Turkey’s President Recep Tayyip Erdogan on Tuesday sought to cast himself as a defender of democracy, even as critics warned that overturning a municipal election result in the country’s largest city signaled an accelerating slide into authoritarianism.
Turkey’s highest electoral authority on Monday ordered a do-over of a March vote that saw an opposition politician elected as mayor of Istanbul, the sprawling metropolis on the shores of the Bosporus that is the country’s commercial capital – and the hometown of Erdogan, 65, whose political rise began there in the 1990s.
The decision by the High Election Board — which followed heavy hints by Erdogan that the earlier result ought not stand — rattled investors, sent Turkey’s lira plunging and drew sharp rebukes from European leaders and some U.S. lawmakers, though not the Trump administration. As a NATO member, Turkey is an important U.S. ally, although one that has been increasingly at odds with the Washington establishment.
Recent years have seen a series of draconian measures by Erdogan to consolidate his powers. He has carried out massive purges of the security apparatus, the judiciary and the news media. Tens of thousands of dissidents, real or suspected, are behind bars.
The Turkish president secured a new five-year term in elections last year, and engineered constitutional changes that transformed a once-ceremonial post into the seat of power.
Even so, some analysts saw the overturning of an election result in Istanbul as crossing a new frontier. Soner Cagaptay of the Washington Institute for Near East Policy, writing on Twitter, called it a “seismic” change in the country’s political life.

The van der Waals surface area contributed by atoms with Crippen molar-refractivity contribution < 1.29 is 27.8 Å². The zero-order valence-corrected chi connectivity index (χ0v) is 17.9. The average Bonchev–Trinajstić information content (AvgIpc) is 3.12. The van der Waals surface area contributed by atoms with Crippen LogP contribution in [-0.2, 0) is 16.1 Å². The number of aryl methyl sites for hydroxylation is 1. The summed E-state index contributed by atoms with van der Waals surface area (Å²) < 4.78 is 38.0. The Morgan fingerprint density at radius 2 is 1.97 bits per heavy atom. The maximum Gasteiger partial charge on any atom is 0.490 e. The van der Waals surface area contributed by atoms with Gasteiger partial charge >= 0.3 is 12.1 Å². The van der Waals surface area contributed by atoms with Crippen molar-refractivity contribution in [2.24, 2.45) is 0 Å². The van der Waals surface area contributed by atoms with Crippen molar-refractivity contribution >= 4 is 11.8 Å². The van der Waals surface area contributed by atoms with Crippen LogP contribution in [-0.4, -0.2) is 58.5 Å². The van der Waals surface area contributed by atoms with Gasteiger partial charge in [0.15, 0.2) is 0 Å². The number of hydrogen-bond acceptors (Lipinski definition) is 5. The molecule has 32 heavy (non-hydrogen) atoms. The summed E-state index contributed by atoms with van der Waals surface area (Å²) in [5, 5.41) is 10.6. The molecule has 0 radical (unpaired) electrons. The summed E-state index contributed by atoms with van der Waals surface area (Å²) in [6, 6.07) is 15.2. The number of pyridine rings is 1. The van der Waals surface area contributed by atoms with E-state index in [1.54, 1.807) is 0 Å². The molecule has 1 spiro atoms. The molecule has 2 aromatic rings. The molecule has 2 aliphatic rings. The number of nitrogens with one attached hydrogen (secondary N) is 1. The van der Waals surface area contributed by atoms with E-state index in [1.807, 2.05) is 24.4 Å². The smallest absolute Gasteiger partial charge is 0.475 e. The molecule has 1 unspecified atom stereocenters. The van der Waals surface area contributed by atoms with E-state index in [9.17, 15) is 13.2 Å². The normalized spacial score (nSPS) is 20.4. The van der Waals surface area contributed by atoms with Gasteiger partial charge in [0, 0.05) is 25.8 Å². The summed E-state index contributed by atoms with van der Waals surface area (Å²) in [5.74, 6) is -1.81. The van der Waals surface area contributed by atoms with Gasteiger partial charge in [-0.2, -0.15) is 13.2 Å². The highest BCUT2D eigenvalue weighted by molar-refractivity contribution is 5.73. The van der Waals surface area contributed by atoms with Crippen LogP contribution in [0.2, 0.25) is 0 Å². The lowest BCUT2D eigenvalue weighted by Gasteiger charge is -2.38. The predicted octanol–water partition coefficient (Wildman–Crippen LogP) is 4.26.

After the electoral board’s announcement, residents in some Istanbul neighborhoods, particularly opposition strongholds, staged protests that were noisy but carefully calculated to avoid any police response — clanging pots and pans together, switching lights off and on.
Immediately after the vote, Erdogan and his allies offered scant proof of any serious irregularities, lacing demands for annulment of the results with elaborate conspiracy theories. Some of the alleged technical violations were similar to those dismissed in past votes as inconsequential to the result, such as some polling places being overseen by professionals such as accountants and teachers, who were not part of the civil service.
Speaking to parliamentary supporters in the capital, Ankara, on Tuesday, Erdogan employed a favorite rhetorical stratagem: turning accusations of wrongdoing back at his accusers.
Calling the electoral board’s decision “an important step to strengthen our democracy” against cheating and corruption, the president railed against what he characterized as the usurping of votes rightfully cast for his party.
From the opposition, the narrative was precisely the opposite. Some likened the overturning of the vote result to a coup — a loaded accusation in a country that has suffered many of those.